April 5, 2009

Welcome to America

This is excellent – an article in the New York Times by an Iraqi who worked for the U.S. military as an interpreter and then moved to America.

It is soooo quiet outside. When I ask about the reason, they say “It’s a residential area.” I quietly respond, “What’s your point?” A flashback from our residential area in Baghdad where 6 a.m. is not too early for the chaotic, loud, orchestra of people selling cooking gas tubes, petroleum, street vendors and not to mention Iraqi police convoys and their loudspeakers. But here it is so quiet you can almost hear yourself think. And, more surprisingly, you can finish that thought.

Also, everyone has a car in here. I have yet to see a single taxi. Oh, and the roads, not so good. I did not expect to find streets in bad shape here. But the traffic is amazing, and weird at the same time. They call it a traffic jam if there’s like 15 vehicles in the street. “Huh?” They obviously could use a trip to the entrance of Sadr City, where cars and vehicles stretch as far as the eye can see at all hours of the day.

It’s so weird, and weirder is that people wait for the light to go green even if there’s no one else in the street and no police officer in sight. I turn around to check if my aunt is all right. “Why is she not moving?” Ah, I’m not in Iraq any more.

Yesterday we took a long drive to get somewhere. My aunt is very cautious and alert while driving through a particular neighborhood. She turns to me and says: “Look!” I turn around and spot two empty cans of soda and, like, three empty bags of potato chips all in a polite pile. “This is a bad neighborhood,” she says. I laugh uncontrollably. I can’t help but recall the piles and piles of garbage that I used to see near schools, hospitals, churches, mosques and museums back in Baghdad.

(Thanks to Andrew Exum for the link.)

Posted by Michael J. Totten at April 5, 2009 7:46 PM

Reminds me a bit of when I was working at a platn nursery in Germany in 1965. Most of the workers were foreign and two of my friends were cousins from the Ivory Coast. Well, at that time Time magazine had an article on Claude Brown who had just written Manchild in the Promised Land and in the article was a photo of Claude posing on a pile of rubble in the ghetto, showing how bad things were where he came from. The cousins were curious about black people in the US, so I showed them the article. They looked at the picture and... no big deal, "Looks just like home," they said.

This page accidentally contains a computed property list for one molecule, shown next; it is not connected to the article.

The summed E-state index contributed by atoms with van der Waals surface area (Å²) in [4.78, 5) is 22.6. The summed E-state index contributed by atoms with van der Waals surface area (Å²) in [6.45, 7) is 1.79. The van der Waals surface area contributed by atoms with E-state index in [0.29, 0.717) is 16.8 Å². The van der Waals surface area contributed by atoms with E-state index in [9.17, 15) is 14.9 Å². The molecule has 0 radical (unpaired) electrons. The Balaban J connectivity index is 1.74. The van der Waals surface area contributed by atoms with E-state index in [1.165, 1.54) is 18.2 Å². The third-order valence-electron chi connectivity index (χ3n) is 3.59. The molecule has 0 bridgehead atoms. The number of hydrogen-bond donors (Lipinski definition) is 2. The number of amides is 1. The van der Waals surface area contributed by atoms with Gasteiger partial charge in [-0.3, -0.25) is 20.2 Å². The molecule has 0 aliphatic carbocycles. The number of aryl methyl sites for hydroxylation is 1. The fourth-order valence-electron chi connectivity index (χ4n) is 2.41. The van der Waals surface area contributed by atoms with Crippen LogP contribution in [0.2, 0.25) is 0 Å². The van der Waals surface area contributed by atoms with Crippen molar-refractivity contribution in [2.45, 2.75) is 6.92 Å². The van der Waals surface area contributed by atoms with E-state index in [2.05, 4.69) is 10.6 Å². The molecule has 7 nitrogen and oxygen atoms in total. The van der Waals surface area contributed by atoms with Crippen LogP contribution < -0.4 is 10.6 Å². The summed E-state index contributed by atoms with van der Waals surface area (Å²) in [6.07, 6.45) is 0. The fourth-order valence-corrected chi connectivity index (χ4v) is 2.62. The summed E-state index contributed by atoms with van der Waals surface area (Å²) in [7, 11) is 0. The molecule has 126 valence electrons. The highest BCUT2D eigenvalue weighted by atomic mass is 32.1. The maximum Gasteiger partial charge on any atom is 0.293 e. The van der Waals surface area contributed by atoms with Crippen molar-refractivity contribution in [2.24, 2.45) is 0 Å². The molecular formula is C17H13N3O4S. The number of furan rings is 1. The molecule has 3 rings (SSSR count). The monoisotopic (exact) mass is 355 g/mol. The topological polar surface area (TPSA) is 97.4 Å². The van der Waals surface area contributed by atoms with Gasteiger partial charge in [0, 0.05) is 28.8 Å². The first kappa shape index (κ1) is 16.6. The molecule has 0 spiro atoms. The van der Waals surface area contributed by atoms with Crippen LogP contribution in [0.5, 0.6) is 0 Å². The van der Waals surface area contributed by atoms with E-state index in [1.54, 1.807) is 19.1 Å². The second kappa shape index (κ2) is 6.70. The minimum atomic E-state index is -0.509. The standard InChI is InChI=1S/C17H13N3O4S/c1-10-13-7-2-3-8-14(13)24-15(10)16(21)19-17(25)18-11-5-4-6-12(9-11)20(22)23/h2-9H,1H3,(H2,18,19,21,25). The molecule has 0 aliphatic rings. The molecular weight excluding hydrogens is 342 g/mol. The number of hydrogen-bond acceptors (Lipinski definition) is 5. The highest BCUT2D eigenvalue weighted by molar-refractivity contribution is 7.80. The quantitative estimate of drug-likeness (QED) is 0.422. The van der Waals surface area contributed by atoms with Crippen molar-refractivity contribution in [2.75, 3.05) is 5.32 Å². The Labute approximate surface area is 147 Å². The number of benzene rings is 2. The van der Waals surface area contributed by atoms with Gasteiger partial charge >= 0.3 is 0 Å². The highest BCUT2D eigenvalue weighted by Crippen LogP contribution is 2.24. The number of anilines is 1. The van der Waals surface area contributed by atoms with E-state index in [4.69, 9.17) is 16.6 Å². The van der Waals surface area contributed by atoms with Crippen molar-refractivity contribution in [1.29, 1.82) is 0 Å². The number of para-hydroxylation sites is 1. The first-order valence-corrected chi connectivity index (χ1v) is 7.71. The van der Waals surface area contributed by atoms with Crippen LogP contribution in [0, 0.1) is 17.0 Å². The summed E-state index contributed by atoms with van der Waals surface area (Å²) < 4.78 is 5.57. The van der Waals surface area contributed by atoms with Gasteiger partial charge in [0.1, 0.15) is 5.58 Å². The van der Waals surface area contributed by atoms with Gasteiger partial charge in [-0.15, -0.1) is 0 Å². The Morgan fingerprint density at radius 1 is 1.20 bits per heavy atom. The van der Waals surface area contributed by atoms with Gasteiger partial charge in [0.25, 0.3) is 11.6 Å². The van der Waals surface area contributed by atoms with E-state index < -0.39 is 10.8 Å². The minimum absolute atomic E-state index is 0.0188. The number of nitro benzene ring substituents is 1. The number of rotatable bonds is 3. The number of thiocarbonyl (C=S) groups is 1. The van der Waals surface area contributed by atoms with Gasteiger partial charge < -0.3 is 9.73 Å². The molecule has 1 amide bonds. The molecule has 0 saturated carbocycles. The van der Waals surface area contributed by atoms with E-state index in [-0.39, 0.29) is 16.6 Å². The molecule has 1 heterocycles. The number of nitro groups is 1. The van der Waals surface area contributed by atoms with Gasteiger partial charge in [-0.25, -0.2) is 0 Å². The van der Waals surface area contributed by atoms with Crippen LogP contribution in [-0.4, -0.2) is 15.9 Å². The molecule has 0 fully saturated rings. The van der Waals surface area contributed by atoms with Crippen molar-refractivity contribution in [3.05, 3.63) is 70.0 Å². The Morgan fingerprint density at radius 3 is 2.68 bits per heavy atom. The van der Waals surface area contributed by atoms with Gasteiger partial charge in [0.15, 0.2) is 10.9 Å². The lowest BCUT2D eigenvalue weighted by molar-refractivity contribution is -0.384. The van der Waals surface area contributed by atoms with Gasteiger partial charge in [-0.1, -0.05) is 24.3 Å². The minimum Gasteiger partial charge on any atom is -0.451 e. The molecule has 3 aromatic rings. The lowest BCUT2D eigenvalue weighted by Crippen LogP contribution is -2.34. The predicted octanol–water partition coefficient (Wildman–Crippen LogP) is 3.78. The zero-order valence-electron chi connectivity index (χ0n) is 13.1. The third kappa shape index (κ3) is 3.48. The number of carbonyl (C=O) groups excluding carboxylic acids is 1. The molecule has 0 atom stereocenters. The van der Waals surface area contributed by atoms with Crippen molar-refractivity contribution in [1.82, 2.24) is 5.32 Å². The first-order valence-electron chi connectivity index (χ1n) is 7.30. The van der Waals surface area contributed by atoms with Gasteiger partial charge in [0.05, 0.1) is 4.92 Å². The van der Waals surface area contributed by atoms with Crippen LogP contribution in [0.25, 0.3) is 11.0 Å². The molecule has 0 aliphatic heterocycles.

Posted by: chuck Author Profile Page at April 5, 2009 8:44 PM

Perspective in context...I flashed back to when a Filipino friend became agitated and upset with me for counting $1. bills from my wallet "in public"---in the nearly empty terminal of sleepy Manchester, New Hampshire's peaceful airport.

Posted by: Paul S. Author Profile Page at April 5, 2009 10:46 PM

That entire Baghdad bureau blog is filled with great stuff, something like twice as many Iraqis in their own voices as I can find on the rest of the internet put together (in english).

But because it's three clicks deep into the website, because I never memorized the URL, I rarely visit anymore Sure, I could bookmark, learn the URL, get an RSS feed, but... I don't.

Great reporting victimized by trivial added web navigation burden, welcome to the Internet.

Posted by: glasnost Author Profile Page at April 6, 2009 2:43 PM

Thanks for linking to this MJT.

Posted by: anand Author Profile Page at April 6, 2009 10:40 PM
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Winner, The 2008 Weblog Awards, Best Middle East or Africa Blog

Winner, The 2007 Weblog Awards, Best Middle East or Africa Blog

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